Friday, December 22, 2017


Walls carry memories. They are mute witnesses to the passage of time. Just as memories collect and fade to be overridden by new memories, traces on walls recall the familiar in an undefined way. Remnants of the past linger, enabling a nostalgic travel through time, into the imagination. For some time now, my muse has been the shabby, rundown walls of buildings in my city, Mumbai - walls without history, character or evident beauty; functional, yet filled with traces of time etched onto their surfaces.

With a view to extending my work to another city, I came to Bangalore. Here, I learnt about the administration’s wall beautification project. Local artists painted murals recalling memories of Karnataka’s cultural and natural habitat. The wall paintings, meant to serve as a deterrent to defacement, however, have since been marred in many parts of the city, and also undergone natural degradation. When Suresh Jayaram suggested that I photograph these painted walls of Bangalore, I was a bit doubtful, but decided to give it a try despite my reservations. To my surprise and delight, this exploration has given a whole new look and feel to my work. Whilst the process that I follow is the same, the resultant images are quite different from those I made in Mumbai.

My work records both memory and change. Change ensues from the many interventions that happen over a period of time. Layers of paint, posters, dirt and grime accumulated one on top of the other undergo various kinds and stages of degradation. Their transition through time is both imperceptible and insidious - gradually changing form. The beauty of the resultant visual is easily overlooked. It is overshadowed by the overtly soiled walls that turn away the gaze of the viewer.

My photographs attempt to capture that which is overlooked - the beauty of the passage of time on walled surfaces – evoking memory, erasure, and transience simultaneously. 

Saturday, December 16, 2017


Am I a homemaker? Am I an artist? Does my role as a homemaker take away from my identity as an artist?

The eternal questions of identity, gender roles, patriarchy and conditioning all get thrown in the mix while trying to prioritize family and making art alongside. My work is an attempt to address the set notions about domestic life and also to celebrate the multiple roles within.

Wednesday, December 13, 2017


Carina and Lukas are two product designers based in Winterthur, Switzerland. With their firm KreativKonsum they realize projects in the fields of product design, user centred design, game and educational design and scenographic design.

What they really love about their profession is the wide variety of procedures they are involved with. To design, for them, means to get in contact with different people, materials, methods and challenges. Sustainability, technological developments and humanity are constant parts of their design concepts.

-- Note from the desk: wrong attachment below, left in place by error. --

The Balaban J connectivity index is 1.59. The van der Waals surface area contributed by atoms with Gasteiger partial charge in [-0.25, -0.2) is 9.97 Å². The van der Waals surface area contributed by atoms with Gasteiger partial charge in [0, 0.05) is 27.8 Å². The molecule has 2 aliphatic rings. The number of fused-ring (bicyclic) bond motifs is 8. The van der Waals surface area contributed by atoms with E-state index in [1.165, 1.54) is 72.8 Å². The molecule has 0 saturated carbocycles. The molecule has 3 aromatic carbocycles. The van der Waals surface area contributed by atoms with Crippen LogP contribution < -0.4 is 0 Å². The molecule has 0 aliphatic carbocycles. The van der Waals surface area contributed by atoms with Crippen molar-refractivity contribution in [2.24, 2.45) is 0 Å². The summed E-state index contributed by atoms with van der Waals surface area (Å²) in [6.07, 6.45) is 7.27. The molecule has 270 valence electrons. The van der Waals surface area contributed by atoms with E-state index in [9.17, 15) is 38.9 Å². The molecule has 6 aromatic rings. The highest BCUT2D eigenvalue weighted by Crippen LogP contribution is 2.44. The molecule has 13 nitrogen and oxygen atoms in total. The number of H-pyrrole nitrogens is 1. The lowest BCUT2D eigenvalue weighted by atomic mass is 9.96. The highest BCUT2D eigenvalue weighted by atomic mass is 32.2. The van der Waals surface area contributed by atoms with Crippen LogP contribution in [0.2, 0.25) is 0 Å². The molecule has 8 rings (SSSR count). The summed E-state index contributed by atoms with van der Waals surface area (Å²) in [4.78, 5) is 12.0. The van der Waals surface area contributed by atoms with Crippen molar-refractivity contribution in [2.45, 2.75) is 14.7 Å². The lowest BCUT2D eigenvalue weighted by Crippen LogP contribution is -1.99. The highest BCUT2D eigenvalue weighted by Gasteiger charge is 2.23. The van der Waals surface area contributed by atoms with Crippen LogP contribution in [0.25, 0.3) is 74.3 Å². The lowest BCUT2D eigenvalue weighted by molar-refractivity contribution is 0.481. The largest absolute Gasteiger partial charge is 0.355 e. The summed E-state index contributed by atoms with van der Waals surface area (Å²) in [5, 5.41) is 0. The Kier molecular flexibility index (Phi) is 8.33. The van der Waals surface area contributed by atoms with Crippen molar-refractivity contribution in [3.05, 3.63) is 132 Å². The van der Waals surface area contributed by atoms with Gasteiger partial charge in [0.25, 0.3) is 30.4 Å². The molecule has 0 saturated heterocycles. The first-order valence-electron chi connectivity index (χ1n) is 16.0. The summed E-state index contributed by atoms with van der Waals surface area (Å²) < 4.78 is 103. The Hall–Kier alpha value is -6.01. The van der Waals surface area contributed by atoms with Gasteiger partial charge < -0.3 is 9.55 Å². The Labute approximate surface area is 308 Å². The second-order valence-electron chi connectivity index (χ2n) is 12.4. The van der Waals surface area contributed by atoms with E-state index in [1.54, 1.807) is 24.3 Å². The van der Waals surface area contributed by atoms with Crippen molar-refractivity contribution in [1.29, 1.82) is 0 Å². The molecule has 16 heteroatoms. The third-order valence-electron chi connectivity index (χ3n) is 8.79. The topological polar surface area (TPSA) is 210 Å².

Since Carina and Lukas are fascinated by the Indian culture and especially the handicraft, they planned the project Braiding Cultures.
As designers they are very interested in working hands on. That’s why they wanted to explore the basketry and other possibilities of processing natural materials to create designs of their own.
During their three months journey through India they got the great chance to visit many interesting places, work with skilled artisans and establish relationships for future collaborations.

Monday, November 27, 2017


All that glitters is gold - and diamonds! At her work-in-progress showing, German artist and bangaloREsident@Pepper House, Sophie-Therese Trenka-Dalton presents excerpts of photo and video material collected in Kochi, Kozhikode and Malappuram during her residency. Besides her on-going interest in the unique traffic between Kerala and the Gulf States, Sophie explored other subjects like marine traffic, coir, palm fronds and malls.

Sophie-Therese Trenka-Dalton (*1979, Berlin) lives in Berlin. She studied visual art till 2007 at the University of the Arts, Berlin and Cooper Union, New York. After her studies she travelled for projects within Europe, to Los Angeles and to the United Arab Emirates, where she developed central aspects of her current artistic practice. In her research-based installations, Trenka-Dalton examines the processes of cultural shifting and appropriation that occur when centres of power implode and reshape. She retraces the continuous migration of cultural motifs along objects, buildings and stories.

Sunday, November 26, 2017

Botanical Cosmos

Man & Wah are flower boys living and working in Australia. They produce visual works that highlights the intricate forms and colours of plants through large format photographic prints & audio/visual digital projections. These works celebrate the beauty and diversity of nature from around the world, encouraging reflection and deeper contemplation of our relationship with nature, inviting us to pause and appreciate the role it plays in sustaining a liveable planet.
Botanical Cosmos Bengaluru is a series of new botanical inspired works by Man & Wah. Exploring the back streets of the city and Bengaluru’s renowned City Market, Man & Wah with the help of the Shanthi Road crew collected an array of plants within the city’s rapid concrete developments. They visually captured each plant's unique forms and vivid colours through still images and video works that reveal a new sense of perspective and connection with nature that seems to be quickly disappearing amongst this city’s modern expansions.